Best technique to close a scar or big cut

(Michael) #1

Hi Everyone,
Have couples of JBP with sacrifice branches which will need to be removed soon…
Just wondering what r the best techniques to use for “closing” and seal the scars after the branches r removed?
I’m scared of making close cut to the trunk cos it might affect some buds and weak little branches close to the sacrifice branch atm as i would like to keep them for future design.
Should i cut far and let a segment of the old branch to let it dry “safely” and adjust the cut closer and closer progressively?
Or should i make a sharp clean cut as close as possible to let the fresh bark to heal it asap?

(Justin) #2

i would leave a stub so that part can dry out, but i would also put cut past on the cut so that the tree doesnt bleed a lot. wait a year then take some off again, and then go from there

(Jonas Dupuich) #3

Ideally, you’d cut back to a branch that is about 1/3 the size of the branch that was removed and then let that branch run to help heal the wound. If you’re worried about young branches or buds near the base of the branch, I’d either wait to cut or cut a ways away from the intersection.

(Michael) #4

ok so far we choose the ‘conservative’ way then.
In the case of JBP, what about if i want to remove a whole branch without any ‘running’ branch close to it but just the trunk only?
Should i cut as close as possible to the trunk straight away or ‘reduce’ the branch progressively ?

(Jonas Dupuich) #5

If there are no nearby branches to help with healing, now’s a good time to cut. I’d gauge out the area with a chisel and seal with cut paste.

For larger cuts, maybe over 1.5"-2", I’ll sometimes leave a “peg” in the center of the cut. I don’t know that this makes a big difference or not.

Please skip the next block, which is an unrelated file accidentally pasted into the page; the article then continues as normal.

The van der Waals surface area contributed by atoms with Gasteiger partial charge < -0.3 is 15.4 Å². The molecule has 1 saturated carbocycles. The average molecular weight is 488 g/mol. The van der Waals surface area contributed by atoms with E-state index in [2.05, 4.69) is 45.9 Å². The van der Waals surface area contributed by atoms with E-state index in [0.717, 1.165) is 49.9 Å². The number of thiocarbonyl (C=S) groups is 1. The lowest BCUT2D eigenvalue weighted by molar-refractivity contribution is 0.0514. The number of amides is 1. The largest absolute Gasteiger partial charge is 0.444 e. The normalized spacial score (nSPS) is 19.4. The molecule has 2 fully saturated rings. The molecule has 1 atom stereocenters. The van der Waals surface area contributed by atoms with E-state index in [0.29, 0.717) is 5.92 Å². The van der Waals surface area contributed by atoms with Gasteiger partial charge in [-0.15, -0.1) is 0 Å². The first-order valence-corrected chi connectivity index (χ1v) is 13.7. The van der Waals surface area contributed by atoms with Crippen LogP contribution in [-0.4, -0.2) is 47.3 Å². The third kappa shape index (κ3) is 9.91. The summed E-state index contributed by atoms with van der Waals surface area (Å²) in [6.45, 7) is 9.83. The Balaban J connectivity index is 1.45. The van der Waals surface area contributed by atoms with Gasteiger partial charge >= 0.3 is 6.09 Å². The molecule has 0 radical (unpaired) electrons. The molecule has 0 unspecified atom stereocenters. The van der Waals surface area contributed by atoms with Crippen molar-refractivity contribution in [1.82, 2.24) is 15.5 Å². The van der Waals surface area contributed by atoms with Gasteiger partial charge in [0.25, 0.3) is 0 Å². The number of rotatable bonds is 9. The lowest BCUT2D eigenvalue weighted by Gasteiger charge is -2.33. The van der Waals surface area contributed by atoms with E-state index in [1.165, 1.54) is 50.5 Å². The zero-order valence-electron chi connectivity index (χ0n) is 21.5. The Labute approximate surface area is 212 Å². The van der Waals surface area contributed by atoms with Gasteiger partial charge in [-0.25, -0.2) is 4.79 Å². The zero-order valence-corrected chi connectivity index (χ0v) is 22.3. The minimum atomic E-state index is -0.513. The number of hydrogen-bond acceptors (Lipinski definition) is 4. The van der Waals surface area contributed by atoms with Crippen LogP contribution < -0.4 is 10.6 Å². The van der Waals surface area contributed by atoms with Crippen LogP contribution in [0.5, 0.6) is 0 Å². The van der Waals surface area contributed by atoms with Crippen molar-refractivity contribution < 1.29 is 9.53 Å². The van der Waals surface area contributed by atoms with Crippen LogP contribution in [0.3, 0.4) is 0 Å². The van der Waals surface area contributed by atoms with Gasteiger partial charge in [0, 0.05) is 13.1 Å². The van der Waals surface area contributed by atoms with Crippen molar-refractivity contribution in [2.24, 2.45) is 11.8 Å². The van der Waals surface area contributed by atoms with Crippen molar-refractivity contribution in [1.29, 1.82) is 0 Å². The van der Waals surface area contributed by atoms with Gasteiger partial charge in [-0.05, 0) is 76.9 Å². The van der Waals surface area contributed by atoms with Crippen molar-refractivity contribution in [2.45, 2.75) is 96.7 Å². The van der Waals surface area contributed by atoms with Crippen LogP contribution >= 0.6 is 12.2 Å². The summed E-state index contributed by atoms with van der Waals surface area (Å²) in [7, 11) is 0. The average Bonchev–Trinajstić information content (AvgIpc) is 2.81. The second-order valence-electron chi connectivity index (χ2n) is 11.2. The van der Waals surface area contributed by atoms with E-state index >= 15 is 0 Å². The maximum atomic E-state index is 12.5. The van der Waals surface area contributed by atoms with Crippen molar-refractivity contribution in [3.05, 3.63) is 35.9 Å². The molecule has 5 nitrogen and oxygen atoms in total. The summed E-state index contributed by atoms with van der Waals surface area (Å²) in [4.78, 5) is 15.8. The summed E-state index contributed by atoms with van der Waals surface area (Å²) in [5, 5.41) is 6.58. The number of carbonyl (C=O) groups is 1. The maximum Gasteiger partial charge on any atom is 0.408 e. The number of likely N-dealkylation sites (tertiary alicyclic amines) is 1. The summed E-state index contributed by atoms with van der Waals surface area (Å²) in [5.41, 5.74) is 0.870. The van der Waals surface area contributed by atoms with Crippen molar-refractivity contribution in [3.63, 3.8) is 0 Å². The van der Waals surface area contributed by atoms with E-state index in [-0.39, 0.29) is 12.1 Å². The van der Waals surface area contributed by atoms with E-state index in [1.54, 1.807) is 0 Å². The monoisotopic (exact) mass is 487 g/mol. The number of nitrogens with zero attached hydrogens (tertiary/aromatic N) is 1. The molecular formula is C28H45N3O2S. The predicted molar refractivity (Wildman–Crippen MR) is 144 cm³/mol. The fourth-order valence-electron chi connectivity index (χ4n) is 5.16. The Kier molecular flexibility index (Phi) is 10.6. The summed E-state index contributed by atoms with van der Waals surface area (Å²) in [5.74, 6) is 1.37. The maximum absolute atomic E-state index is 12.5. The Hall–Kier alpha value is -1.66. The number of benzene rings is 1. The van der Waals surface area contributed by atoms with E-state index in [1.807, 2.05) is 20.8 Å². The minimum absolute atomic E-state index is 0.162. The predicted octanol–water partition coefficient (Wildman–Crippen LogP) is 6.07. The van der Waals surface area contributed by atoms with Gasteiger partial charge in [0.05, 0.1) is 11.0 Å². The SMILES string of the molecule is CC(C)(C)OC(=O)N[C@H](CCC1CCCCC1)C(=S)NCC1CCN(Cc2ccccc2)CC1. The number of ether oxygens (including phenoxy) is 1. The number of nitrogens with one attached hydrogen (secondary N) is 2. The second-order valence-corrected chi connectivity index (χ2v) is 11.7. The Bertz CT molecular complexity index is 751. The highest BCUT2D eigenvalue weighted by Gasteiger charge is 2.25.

(Michael) #6

What do you mean by ‘now’s a good time to cut’?
What is the best type or brand of sealer to use for jpb?
Is beginning of spring - end of winter best time to do it?
What is the purpose of the aluminium foil to cover scar on maples for instance?

(Jonas Dupuich) #7

Now is good because the tree is growing. End of winter is best because the whole growing season lies ahead.

I haven’t scientifically tested the different pastes (this is on my list) - any putty, paste, glue, sealer should be fine.

I asked a proponent of the foil method in Japan what’s behind it and the idea was to keep the area well sealed and cool. He used some substance that might have washed away without it and the foil both kept the area somewhat sealed and cool as it reflects some heat away from the wound.

(Michael) #8

umm… are these ‘substances’ kept secret? Looks like they use this technique only on maple?
what will be best time during the day to perform big cut on pines to avoid as max the sap ‘bleeding’? Will night be better than sunlight time?

(Jonas Dupuich) #9

The substance we talked about was a grafting paste called Tsugirou - the variety was black pine. Here’s the tree we were talking about (see last photo in article):

I have no idea if there’s an optimal time of day for cutting or if it makes much of a difference either way.

(Michael) #10

Thx for the link Jonas,
In the past, i thought that the aluminium foil was used to increase temperature (by sunlight) to accelerate the production of the scar tissue…?
Regarding the preparation of the tree before big cut, should we ‘pump’ it up to get it ready for the procedure or let it ‘sleep’ a bit to avoid heavy ‘bleeding’?

(Jonas Dupuich) #11

Hadn’t thought about preparing trees for cuts. Getting the timing right by cutting at the start of the season or when the new growth has hardened off (now-ish, depending on location) means that we’re cutting when the tree is most likely to respond well. If the tree isn’t healthy I don’t recommend cutting.

As for the effect of foil on temperature, I can’t say more than I’ve heard about it as I haven’t tested the approach to learn what exactly the effect is.

(clive bennett) #12

Leave a stub thern after it has dried in a years time peel of the bark and leave it as dead wood

(Les Lonsdale) #13

This may or may not involve conifers, but I have read somewhere (but haven’t tried it yet) that when cutting off a very large branch which will take a long time to heal, it is best to just cut about 1/2 way through (from bottom up), then give it a year or more to heal before cutting off the rest of the branch. Supposedly by leaving the branch on it will leave more actively growing tissue to help heal the wound much faster.

Anybody heard of this or tried this??

(Jonas Dupuich) #14

Ebihara has done this a lot (starting from the top down) with maples:

I’ve done this with deciduous varieties but haven’t tried it with pines.